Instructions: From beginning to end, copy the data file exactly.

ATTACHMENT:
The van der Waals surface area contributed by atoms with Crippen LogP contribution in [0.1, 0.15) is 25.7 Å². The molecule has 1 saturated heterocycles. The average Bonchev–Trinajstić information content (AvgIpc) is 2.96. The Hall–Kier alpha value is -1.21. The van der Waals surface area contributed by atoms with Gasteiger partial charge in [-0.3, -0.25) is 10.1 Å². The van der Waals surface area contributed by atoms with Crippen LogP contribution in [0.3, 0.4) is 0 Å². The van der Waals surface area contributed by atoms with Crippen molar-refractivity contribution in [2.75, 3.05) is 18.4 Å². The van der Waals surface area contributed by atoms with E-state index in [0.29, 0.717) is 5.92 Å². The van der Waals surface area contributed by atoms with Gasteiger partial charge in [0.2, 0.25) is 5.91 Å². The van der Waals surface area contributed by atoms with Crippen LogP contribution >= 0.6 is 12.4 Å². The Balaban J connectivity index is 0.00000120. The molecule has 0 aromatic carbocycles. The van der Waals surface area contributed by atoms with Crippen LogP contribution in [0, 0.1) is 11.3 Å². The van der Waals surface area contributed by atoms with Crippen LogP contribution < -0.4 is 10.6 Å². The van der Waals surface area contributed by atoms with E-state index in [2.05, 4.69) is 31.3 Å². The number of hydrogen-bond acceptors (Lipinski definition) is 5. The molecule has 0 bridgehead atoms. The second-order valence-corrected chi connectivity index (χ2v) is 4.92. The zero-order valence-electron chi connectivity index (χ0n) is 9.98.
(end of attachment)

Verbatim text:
The van der Waals surface area contributed by atoms with Crippen LogP contribution in [0.1, 0.15) is 25.7 Å². The molecule has 1 saturated heterocycles. The average Bonchev–Trinajstić information content (AvgIpc) is 2.96. The Hall–Kier alpha value is -1.21. The van der Waals surface area contributed by atoms with Gasteiger partial charge in [-0.3, -0.25) is 10.1 Å². The van der Waals surface area contributed by atoms with Crippen LogP contribution in [0.3, 0.4) is 0 Å². The van der Waals surface area contributed by atoms with Crippen molar-refractivity contribution in [2.75, 3.05) is 18.4 Å². The van der Waals surface area contributed by atoms with E-state index in [0.29, 0.717) is 5.92 Å². The van der Waals surface area contributed by atoms with Gasteiger partial charge in [0.2, 0.25) is 5.91 Å². The van der Waals surface area contributed by atoms with Crippen LogP contribution >= 0.6 is 12.4 Å². The Balaban J connectivity index is 0.00000120. The molecule has 0 aromatic carbocycles. The van der Waals surface area contributed by atoms with Crippen LogP contribution in [0, 0.1) is 11.3 Å². The van der Waals surface area contributed by atoms with Crippen LogP contribution < -0.4 is 10.6 Å². The van der Waals surface area contributed by atoms with E-state index in [2.05, 4.69) is 31.3 Å². The number of hydrogen-bond acceptors (Lipinski definition) is 5. The molecule has 0 bridgehead atoms. The second-order valence-corrected chi connectivity index (χ2v) is 4.92. The zero-order valence-electron chi connectivity index (χ0n) is 9.98.